Friday, August 20, 2010

costume and sculpture 3

Ok, here's the last of this little trip down memory lane.
One thing that needs to be worked out for all costumes is how the actors put them on and take them off- usually, but not always, that is a straightforward issue. These were a bit different. In the costume above, we made a back opening using hammer-in dome fasteners. The rigilene overlapped onto itself and each piece snapped together with two domes for rigidity. The straps came from the shoulders and criss-crossed to the back for stability. The collar pictured here, was attached to the body by means of a dome on a short strap like a bra-keeper, and the wings attached with short pieces of elastic for movement.
The costume below, pictured earlier here, was put on and fastened by means of corset like lacing on the sides. Every so often we like to try things on so we can see how it looks.
After this stage, the costumes went to decoration and they were covered with colourful bits of fabric "feathers" as you can see below.

So another work season has come to a conclusion. It was a year of ups and downs, challenges and pleasures. I'm not sure what's up yet for the fall, I know that I will be doing a month of teaching and training so I am looking forward to that. I have to update a lot of my teaching notes and to be honest I learn just as much from teaching as my students do. I hope to be able to talk about some of that process and show you some of the fittings we do.

I am also going to be on the other end of the fitting process as I have volunteered to be a model for a corset show coming up this October in Toronto. My former apprentice, Jennie will be creating a "tailored" corset design for me to model- I've seen the sketch which is wonderful and my first fitting is next week. I'm looking forward to it- not sure about the modeling part but hey- I figure if something makes me feel nervous, I probably should push myself to do it. What's the worst that could happen?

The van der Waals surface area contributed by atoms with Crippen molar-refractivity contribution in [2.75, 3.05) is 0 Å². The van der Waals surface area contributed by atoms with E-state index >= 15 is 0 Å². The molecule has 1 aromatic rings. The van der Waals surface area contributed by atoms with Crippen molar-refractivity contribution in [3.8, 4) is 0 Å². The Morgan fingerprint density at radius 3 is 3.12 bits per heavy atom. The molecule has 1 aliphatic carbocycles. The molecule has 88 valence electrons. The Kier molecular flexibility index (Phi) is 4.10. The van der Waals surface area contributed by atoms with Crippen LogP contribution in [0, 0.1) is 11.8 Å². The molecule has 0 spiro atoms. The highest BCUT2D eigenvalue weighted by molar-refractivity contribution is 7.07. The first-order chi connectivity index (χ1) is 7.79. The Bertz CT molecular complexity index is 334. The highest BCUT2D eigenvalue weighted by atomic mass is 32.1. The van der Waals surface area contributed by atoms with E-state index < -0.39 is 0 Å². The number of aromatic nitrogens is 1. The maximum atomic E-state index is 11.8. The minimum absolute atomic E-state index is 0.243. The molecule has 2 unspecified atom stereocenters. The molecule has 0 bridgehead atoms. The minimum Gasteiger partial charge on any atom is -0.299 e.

Don't answer that! I'd rather stay in the dark a while longer.

Enjoy the remains of the summer, more to come,

Wednesday, August 11, 2010

costume and sculpture 2

The Birds by Aristophanes designed by Teresa Przybylski was a project that I had a lot of fun doing.
Teresa is a wonderfully creative designer and teacher and I had worked with her on a few other projects before this one. The show was great.

As you can see from the sketch, we were making what I called "bird cages" for the actors to wear. These were a couple of the more complex pieces.
The structures were made out of rigilene and nylon webbing. The rigilene is dyable (who knew?) so we had what seemed like miles of it and the webbing dyed in preparation.
Estimating how much rigilene we needed for the project was it's own challenge!

For rigidity we then stitched the rigilene double so we could be guaranteed that it would hold its shape through the production.
There were some challenges along the way- one was how to hold some of the shapes together while working it out- rigilene is not pinable to itself and less so if it is double thickness, so we had to come up with a technique involving bull dog clips, masking tape and twill tape.
Rigilene has a natural circular tendency, so I worked with that by trying to use circular forms for the main structures, clip or tape them together to try out the proportions, then hang or pin them them on the stand so I could stand back and have a look. The pieces that rested against the body were probably the easiest to deal with and the free form floating shapes more difficult.